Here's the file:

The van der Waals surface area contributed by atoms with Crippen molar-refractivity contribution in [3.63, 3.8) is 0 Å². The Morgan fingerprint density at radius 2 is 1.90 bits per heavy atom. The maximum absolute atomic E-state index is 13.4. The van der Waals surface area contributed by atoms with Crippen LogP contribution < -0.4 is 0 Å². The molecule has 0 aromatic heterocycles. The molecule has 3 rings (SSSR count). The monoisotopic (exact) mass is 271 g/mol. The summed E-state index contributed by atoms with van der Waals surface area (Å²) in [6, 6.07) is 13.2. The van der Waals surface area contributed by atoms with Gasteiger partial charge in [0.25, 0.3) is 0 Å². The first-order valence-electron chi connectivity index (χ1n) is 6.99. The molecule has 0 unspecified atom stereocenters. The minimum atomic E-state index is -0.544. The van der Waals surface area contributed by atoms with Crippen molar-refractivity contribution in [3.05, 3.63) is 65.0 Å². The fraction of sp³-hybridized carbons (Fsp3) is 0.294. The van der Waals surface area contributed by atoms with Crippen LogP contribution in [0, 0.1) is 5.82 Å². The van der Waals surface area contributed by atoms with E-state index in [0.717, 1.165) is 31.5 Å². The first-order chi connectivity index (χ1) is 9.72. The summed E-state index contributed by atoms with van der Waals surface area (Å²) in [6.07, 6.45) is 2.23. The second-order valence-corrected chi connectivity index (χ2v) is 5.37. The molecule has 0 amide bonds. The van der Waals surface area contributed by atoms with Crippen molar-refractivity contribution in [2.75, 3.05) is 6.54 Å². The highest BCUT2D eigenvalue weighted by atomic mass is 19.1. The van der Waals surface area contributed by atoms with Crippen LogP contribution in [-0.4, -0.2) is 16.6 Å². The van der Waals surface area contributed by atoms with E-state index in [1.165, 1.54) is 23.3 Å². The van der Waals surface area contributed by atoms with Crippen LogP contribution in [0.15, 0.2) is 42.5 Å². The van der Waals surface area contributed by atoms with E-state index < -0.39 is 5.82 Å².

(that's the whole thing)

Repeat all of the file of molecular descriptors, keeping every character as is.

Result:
The van der Waals surface area contributed by atoms with Crippen molar-refractivity contribution in [3.63, 3.8) is 0 Å². The Morgan fingerprint density at radius 2 is 1.90 bits per heavy atom. The maximum absolute atomic E-state index is 13.4. The van der Waals surface area contributed by atoms with Crippen LogP contribution < -0.4 is 0 Å². The molecule has 0 aromatic heterocycles. The molecule has 3 rings (SSSR count). The monoisotopic (exact) mass is 271 g/mol. The summed E-state index contributed by atoms with van der Waals surface area (Å²) in [6, 6.07) is 13.2. The van der Waals surface area contributed by atoms with Gasteiger partial charge in [0.25, 0.3) is 0 Å². The first-order valence-electron chi connectivity index (χ1n) is 6.99. The molecule has 0 unspecified atom stereocenters. The minimum atomic E-state index is -0.544. The van der Waals surface area contributed by atoms with Crippen molar-refractivity contribution in [3.05, 3.63) is 65.0 Å². The fraction of sp³-hybridized carbons (Fsp3) is 0.294. The van der Waals surface area contributed by atoms with Crippen LogP contribution in [0, 0.1) is 5.82 Å². The van der Waals surface area contributed by atoms with E-state index in [0.717, 1.165) is 31.5 Å². The first-order chi connectivity index (χ1) is 9.72. The summed E-state index contributed by atoms with van der Waals surface area (Å²) in [6.07, 6.45) is 2.23. The second-order valence-corrected chi connectivity index (χ2v) is 5.37. The molecule has 0 amide bonds. The van der Waals surface area contributed by atoms with Crippen molar-refractivity contribution in [2.75, 3.05) is 6.54 Å². The highest BCUT2D eigenvalue weighted by atomic mass is 19.1. The van der Waals surface area contributed by atoms with Crippen LogP contribution in [-0.4, -0.2) is 16.6 Å². The van der Waals surface area contributed by atoms with E-state index in [1.165, 1.54) is 23.3 Å². The van der Waals surface area contributed by atoms with Crippen LogP contribution in [0.15, 0.2) is 42.5 Å². The van der Waals surface area contributed by atoms with E-state index < -0.39 is 5.82 Å².